A robust economy marked by a boom in jobs and a plunge in gas prices is threatening the longtime Republican strategy of criticizing President Obama for holding back growth and hiring, forcing the GOP to overhaul its messaging at the beginnings of a presidential campaign.
On Friday, the government announced that 257,000 jobs had been created in January and that wages over the past year had increased 2.2 percent. The bump in wages, together with the sharp decline in gas prices, is providing financial relief that could be worth as much as $2,000 a year to an average worker.
The unemployment rate ticked up by one-tenth of a point to 5.7 percent, largely because a wave of people reentered the workforce — or resumed job hunts — after years of discouragement.
“We’re finally getting to that point where a self-sustaining recovery is going on,” said Jeremy Lawson, chief economist at Standard Life Investments, an asset management firm.
The improvement may mark a turning point in the nation’s seven-year-long debate over the state of the economy. Obama came to office amid a financial crisis, promising to turn the economy around. Republicans repeatedly — and, in the 2014 midterm campaign, successfully — argued that he had fallen short, with an economy suffering slow growth and unnecessarily high unemployment.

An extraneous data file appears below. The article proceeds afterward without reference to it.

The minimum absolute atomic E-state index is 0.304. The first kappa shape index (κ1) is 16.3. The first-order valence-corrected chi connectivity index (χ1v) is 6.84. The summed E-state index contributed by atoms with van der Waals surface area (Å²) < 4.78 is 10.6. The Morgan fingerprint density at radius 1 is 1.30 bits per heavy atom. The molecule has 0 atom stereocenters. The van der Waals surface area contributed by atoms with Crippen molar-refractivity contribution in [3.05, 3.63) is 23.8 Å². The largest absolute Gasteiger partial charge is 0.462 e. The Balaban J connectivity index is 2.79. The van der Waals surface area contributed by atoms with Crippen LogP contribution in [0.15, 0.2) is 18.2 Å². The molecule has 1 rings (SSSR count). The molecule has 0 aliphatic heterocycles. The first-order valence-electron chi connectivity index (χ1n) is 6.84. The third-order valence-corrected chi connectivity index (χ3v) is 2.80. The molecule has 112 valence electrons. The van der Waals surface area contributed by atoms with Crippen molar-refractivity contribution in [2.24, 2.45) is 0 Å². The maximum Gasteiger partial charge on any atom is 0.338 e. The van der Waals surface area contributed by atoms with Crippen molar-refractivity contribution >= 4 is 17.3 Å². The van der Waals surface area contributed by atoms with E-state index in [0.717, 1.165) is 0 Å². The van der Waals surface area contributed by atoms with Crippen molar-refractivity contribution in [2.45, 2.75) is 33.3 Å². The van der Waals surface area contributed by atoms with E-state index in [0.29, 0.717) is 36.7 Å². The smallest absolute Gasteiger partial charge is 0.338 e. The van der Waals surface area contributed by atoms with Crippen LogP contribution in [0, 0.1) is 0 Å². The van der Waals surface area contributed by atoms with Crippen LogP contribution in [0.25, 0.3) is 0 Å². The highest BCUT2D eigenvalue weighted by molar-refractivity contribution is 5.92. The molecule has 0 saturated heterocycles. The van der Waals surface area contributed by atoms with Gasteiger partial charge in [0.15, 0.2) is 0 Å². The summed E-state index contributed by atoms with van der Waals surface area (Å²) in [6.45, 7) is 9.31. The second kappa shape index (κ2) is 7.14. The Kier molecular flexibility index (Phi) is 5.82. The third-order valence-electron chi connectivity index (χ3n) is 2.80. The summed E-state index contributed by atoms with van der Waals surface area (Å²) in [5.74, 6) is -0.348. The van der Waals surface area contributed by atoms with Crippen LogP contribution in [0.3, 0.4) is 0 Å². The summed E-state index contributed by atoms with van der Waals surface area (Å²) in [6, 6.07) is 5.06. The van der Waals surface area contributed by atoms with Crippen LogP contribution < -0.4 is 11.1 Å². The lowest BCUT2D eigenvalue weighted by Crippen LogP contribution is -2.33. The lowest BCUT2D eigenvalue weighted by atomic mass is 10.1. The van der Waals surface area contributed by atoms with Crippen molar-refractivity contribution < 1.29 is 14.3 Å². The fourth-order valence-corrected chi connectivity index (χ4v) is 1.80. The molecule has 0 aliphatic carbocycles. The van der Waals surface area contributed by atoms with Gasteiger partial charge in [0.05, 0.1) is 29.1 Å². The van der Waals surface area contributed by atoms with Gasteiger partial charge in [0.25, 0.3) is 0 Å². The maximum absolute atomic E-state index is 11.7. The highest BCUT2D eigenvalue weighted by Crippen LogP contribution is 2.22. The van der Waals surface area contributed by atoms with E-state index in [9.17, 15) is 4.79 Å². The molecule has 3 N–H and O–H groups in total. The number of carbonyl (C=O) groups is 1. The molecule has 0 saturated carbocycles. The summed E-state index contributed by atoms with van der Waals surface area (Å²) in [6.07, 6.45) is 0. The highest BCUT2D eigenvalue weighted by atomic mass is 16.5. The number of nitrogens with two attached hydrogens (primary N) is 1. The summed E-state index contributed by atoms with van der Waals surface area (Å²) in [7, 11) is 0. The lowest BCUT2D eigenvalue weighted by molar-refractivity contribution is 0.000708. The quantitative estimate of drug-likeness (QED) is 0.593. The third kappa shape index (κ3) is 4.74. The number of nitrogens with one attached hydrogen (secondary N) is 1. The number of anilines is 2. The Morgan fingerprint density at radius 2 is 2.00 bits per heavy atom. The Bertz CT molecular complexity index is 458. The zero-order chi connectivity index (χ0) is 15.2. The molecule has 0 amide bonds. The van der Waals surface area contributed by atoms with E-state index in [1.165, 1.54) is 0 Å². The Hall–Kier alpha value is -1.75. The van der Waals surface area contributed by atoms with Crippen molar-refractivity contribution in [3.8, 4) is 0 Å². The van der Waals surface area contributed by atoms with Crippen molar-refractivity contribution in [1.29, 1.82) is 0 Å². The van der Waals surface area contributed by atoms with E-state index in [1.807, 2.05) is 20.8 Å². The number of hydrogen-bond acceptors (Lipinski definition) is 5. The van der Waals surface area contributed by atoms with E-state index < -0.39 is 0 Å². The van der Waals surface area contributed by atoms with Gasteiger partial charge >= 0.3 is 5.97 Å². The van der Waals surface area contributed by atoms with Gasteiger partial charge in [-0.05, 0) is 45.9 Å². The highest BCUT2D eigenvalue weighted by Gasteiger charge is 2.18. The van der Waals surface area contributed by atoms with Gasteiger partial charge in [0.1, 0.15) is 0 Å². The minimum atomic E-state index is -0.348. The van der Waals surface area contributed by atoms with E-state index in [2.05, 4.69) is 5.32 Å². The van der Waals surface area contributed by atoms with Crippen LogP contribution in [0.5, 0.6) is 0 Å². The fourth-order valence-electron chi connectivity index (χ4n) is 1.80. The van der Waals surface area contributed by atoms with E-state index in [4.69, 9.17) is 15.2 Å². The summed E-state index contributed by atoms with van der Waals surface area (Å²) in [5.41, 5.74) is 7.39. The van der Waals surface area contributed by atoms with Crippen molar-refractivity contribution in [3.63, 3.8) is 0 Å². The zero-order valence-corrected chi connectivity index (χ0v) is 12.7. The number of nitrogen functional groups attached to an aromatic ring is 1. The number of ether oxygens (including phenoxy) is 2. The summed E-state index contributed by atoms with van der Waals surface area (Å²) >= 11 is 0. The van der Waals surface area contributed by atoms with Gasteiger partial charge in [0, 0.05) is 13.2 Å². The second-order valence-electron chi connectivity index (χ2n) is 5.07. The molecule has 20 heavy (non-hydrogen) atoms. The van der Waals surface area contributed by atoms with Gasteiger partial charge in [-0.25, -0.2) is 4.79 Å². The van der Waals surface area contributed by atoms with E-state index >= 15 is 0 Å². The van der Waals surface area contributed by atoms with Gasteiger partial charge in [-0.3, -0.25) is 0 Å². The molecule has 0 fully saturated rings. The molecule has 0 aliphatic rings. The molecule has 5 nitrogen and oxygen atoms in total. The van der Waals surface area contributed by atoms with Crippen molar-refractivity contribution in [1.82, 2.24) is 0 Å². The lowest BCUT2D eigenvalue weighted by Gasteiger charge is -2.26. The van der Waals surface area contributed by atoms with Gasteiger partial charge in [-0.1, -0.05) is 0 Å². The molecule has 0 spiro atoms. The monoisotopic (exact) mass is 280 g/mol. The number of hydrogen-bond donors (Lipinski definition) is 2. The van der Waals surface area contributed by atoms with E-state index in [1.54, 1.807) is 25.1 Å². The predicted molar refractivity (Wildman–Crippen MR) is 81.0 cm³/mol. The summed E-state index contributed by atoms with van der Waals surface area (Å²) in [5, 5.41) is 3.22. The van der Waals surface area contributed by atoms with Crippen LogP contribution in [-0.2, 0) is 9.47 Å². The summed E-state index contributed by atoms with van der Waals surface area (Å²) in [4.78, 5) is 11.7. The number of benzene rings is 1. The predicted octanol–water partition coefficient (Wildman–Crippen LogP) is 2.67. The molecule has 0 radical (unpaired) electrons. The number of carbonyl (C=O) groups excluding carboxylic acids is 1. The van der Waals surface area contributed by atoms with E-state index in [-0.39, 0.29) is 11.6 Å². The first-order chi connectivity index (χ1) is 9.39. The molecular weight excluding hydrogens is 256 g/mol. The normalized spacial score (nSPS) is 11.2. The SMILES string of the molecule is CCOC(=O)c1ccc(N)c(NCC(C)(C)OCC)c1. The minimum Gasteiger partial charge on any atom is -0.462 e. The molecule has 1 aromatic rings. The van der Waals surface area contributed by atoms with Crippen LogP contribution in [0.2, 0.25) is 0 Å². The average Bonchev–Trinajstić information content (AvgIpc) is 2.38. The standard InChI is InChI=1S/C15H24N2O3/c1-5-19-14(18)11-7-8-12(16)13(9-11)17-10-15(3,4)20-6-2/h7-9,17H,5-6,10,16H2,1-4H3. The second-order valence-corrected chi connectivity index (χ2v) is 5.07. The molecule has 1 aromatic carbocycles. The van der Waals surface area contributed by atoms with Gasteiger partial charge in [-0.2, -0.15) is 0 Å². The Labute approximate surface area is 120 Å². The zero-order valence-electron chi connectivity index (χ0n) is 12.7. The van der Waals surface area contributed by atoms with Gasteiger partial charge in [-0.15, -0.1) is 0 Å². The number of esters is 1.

But a broad consensus among economists that the economy has come to life in recent months appears to be turning that GOP strategy on its head. Some leaders, such as Senate Majority Leader Mitch McConnell of Kentucky, have acknowledged and sought to claim credit for the improvement, which has coincided with Republicans taking control of both houses of Congress.
Other Republicans, while agreeing that the economy is improving, focused on the most glaring problems in the labor market, criticizing Obama for not accomplishing enough.
“We need to build on this recent momentum and continue closing the Obama recovery’s private-sector jobs gap when compared to average recoveries,” Rep. Kevin Brady (R-Tex.), the top House Republican on the Joint Economic Committee, said Friday.
Republican economic strategists say that the economy’s improvement poses a tough challenge for the GOP, potentially undermining the party’s hopes of recapturing the White House in 2016 if they don’t have a message that goes beyond assailing Obama.
“When Hillary Clinton runs, she’s going to say, ‘The Republicans gave us a crappy economy twice, and we fixed it twice. Why would you ever trust them again?’ ” said Kevin Hassett, a former economic adviser to GOP nominees Sen. John McCain (R-Ariz.) and former Massachusetts governor Mitt Romney. “The objective for the people in the Republican Party who want to defeat her is to come up with a story about what’s not great” in this recovery, especially wage growth, he said.
Some in the party have already started to do that, acknowledging the economy’s improvements and tailoring their critiques to an issue more frequently championed by Democrats: the failure of the recovery to adequately boost wages for middle- and low-income workers.
“What you can argue is, yes, right now the economy has the wind at its back,” said Kevin Madden, a former Romney adviser who is a partner at Hamilton Place Strategies in Washington. “Let’s seize this opportunity to deliver broader, sustained growth.”